Look and Feel Canadian! (Funny lipstick spotted in France in 2010)
Look and Feel Canadian! (Funny lipstick spotted in France in 2010)

Moving to a new country is exciting, scary and challenging. You will likely ride an emotional rollercoaster as you adapt to your new environment—and yes, you will deal with many small cultural differences that may not seem obvious at first.

But little by little, you will adapt. And one day, you will look back and realize how “Canadian” you have become compared to your friends, visiting family members or most newcomers.

Meanwhile, here are ten signs that you are still new to Canada!

It’s 10 °C and you are still wearing a scarf and a winter jacket

You even have a pair of gloves stuffed in your pocket. Strangely enough, most people around you are wearing shorts, skirts and t-shirts—these weird folks are “true” Canadians celebrating the beginning of spring. Don’t worry, give it a few years and you will find yourself rummaging through your “summer clothes” box at the bottom of the closet as soon as the thermometer hits 0 °C.

Barely awake, you ask for an extra-large coffee at Tim Hortons

Then you wince when half a litre of hot sugary water is brought to the counter. Remember: in Canada, everything is bigger than in most countries (unless you are travelling to the United States!). A “small” or “medium” size is usually big enough!

You attempt to walk from one end of a street to the other end

The bad news is, streets here can be several kilometres long. Yonge Street, in Toronto, is one of the longest streets in the world at 1,896 km. Ahem… enjoy your walk!

You find endless conversations about the weather awkward and boring

Can’t they talk about anything else? No, you did not witness the North American Ice Storm of 1998. Yes, it is quite chilly today with a windchill of -40 °C. No, you didn’t check the Weather Network and you don’t give a damn about the 14-day trend. Gosh, what’s with these Canadians?

You think Canadian Tire only sells… well, tires

And you quite don’t get what the big deal is with the stack of Canadian Tire money on your co-worker’s desk.

You can’t help wondering whether Don Cherry is colour-blind or if his stylist truly hates him

And why he is always pissed off, screaming at the players? Isn’t hockey supposed to be just a game, for Christ’s sake?

You can’t help marvelling at how huge and endless rivers and lakes seem to be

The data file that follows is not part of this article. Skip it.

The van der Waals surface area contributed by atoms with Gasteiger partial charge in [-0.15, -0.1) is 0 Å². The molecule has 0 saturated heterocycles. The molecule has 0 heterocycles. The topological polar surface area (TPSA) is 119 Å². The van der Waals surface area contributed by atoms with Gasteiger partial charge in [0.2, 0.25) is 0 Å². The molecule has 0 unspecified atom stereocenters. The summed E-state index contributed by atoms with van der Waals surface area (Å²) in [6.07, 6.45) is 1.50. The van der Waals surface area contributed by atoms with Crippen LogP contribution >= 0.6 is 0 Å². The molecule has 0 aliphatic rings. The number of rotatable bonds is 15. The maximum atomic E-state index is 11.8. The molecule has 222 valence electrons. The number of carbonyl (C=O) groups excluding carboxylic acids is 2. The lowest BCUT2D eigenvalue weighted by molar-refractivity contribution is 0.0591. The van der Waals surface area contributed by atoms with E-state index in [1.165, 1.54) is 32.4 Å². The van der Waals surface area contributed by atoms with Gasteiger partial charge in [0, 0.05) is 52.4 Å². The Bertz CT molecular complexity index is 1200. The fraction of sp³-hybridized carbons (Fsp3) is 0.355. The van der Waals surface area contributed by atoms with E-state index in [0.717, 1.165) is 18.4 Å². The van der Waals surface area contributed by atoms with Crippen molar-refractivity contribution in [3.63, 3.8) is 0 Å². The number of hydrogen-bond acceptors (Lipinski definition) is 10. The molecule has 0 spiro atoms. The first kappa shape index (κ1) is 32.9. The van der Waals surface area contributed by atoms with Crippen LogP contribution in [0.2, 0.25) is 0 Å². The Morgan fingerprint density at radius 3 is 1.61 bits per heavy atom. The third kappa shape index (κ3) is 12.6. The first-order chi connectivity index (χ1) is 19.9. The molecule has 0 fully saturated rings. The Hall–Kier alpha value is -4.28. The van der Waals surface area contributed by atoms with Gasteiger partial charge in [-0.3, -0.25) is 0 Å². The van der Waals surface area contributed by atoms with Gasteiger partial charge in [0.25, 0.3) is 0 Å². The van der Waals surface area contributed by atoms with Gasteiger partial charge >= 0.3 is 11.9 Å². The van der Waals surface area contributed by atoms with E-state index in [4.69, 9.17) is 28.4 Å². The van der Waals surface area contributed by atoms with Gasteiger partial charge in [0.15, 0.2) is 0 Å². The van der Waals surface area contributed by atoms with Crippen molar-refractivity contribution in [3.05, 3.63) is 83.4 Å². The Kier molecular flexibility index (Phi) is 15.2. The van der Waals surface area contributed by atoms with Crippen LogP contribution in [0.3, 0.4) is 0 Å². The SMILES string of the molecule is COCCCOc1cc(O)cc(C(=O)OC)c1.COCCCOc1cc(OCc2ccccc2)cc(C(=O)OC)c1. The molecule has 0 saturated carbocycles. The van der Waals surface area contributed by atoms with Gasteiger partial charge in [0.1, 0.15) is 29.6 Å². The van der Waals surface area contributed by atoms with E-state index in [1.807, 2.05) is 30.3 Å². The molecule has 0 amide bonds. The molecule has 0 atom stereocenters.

You know that it can’t be the ocean but it sure looks like it.

Of course, you know Canadian bands and singers!

Like… Céline Dion. And this band that always plays on the radio—ah, Nickelback! And there is this kid as well, the one who looked like an idiot wearing overalls when meeting Stephen Harper. The who? The Tragically Hip? Billy Talent? Crash Test Dummies? The Watchmen? Nope, never heard of them.

You don’t speak a word of French

Like, not a single word. Hint: start reading the back of any product package and you will pick it up in no time! Mais oui! Free French lessons with each box of cereal—a Canada-only special offer! (Warning, not applicable for products sold in Chinatown, the translation will likely be hilariously atrocious.)

You wonder why people apologize when you accidentally bump into them, offend them, ask them to repeat something, etc.

Welcome to Canadian, where apologizing for no reason is a national pastime. Sorry, eh!

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22 Comments

  1. Holly Nelson May 9, 2013 at 8:13 am

    Amazing!! Especially the bit about the streets! Also, there’s that thing where you look at a Mao and think ‘Oh that’s not far away’, then you get directions and realise it is a six hour drive away. It is so easy to forget how huge this country is compared with, in my case, England, and in your case, France!

    Reply
    1. Zhu May 9, 2013 at 10:09 am

      So true! It takes me a while to adapt to European distances when I go back too. everything seems so close!

      Reply
  2. Alice in Quebequie May 9, 2013 at 8:20 am

    AH AH AH, very good 🙂
    I realized that if one was to write 10 Signs You Are Still New to Québec it would be sightly different 🙂
    (and I definitively agree, you are not a real canadian until you have a pile of Canadian Tire’s money)

    Reply
    1. Zhu May 9, 2013 at 10:10 am

      You should write one on Québec… I’d be curious to see the differences!

      Reply